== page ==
HYDERABAD: The ongoing show at Icon art gallery titled, Dream, not Imagined, brings forth a series of works by artist Ravi Kumar Porika. The artist makes use of coloured, printed and many other types of paper/cloth to form a wide array of collage works. The bright, effervescent and lively colours are arranged in a manner that enthralls. The iridescent motifs and patterns amalgamated with bold plain patches exemplify the artists innate and deeply set, almost instinctual understanding of line, colour, form, alignment and composition.
The artist refrains himself from following realistic contours and details of the animals depicted. He rejoices in freely attempting to create a bold resemblance and also in simplifying the characteristics of the animals in a distinctly personalised style and connotation. The dogs, cats, cows, elephants and other animals look bright and happy, and sometimes they seem to be dancing with their heads tilted and their feet in the air, as if responding to a musical beat that they are able to hear.
The artist has distorted the animals in a manner that grants his works a personal identity and strength. The facial features, bodies and stances altogether effulge with a distinct simplicity, rhythm and aesthetic appeal that reaches out to the viewers instantly.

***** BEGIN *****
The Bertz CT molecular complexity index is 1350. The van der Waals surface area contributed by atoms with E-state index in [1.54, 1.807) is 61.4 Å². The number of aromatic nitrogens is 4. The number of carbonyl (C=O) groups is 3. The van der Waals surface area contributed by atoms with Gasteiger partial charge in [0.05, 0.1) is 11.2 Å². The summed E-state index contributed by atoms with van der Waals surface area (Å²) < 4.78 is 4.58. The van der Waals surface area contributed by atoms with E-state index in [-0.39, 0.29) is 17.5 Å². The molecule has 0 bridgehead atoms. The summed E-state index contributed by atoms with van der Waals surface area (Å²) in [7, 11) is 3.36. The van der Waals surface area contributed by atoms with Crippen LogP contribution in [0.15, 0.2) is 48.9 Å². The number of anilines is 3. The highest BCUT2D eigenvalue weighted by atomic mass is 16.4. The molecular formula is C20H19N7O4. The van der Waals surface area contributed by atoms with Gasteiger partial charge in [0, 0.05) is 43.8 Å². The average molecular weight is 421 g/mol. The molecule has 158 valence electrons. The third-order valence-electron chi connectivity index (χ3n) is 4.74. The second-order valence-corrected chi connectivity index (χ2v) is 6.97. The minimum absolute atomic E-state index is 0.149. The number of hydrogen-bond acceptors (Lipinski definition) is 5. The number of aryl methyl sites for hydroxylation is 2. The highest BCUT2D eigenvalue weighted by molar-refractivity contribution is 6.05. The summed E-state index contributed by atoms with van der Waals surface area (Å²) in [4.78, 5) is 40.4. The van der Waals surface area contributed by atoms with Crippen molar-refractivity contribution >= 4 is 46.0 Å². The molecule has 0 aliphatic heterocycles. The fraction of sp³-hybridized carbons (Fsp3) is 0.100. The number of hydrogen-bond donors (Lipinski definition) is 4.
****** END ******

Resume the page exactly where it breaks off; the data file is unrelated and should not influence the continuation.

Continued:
There is an undercurrent of innocence in the works that cannot be missed. In a way the works reflect the free, unrestricted and imaginative aspects of a child. The playfulness and the feel of momentum in all the works grant them an unsurpassable energy and spark.
These animals are like metaphors that have been arranged and created to question and emphasise their ever so thinning number. The artist ironically creates a series of animals out of paper which is glossy, printed and from popular magazines that contain and represent the culture and trends which are very contemporary in nature and thus reflect the true identity of the preset times. The artist comes up with a deep concern about the environment, specially the loss and decrease in number of many animals. If these animals keep vanishing from our surroundings, will our posterity have the privilege of seeing them as they were naturally created or will they have to be satisfied only with the plastic recreations of animals preserved in the museums?
The present show will go on at Icon art gallery till January 30.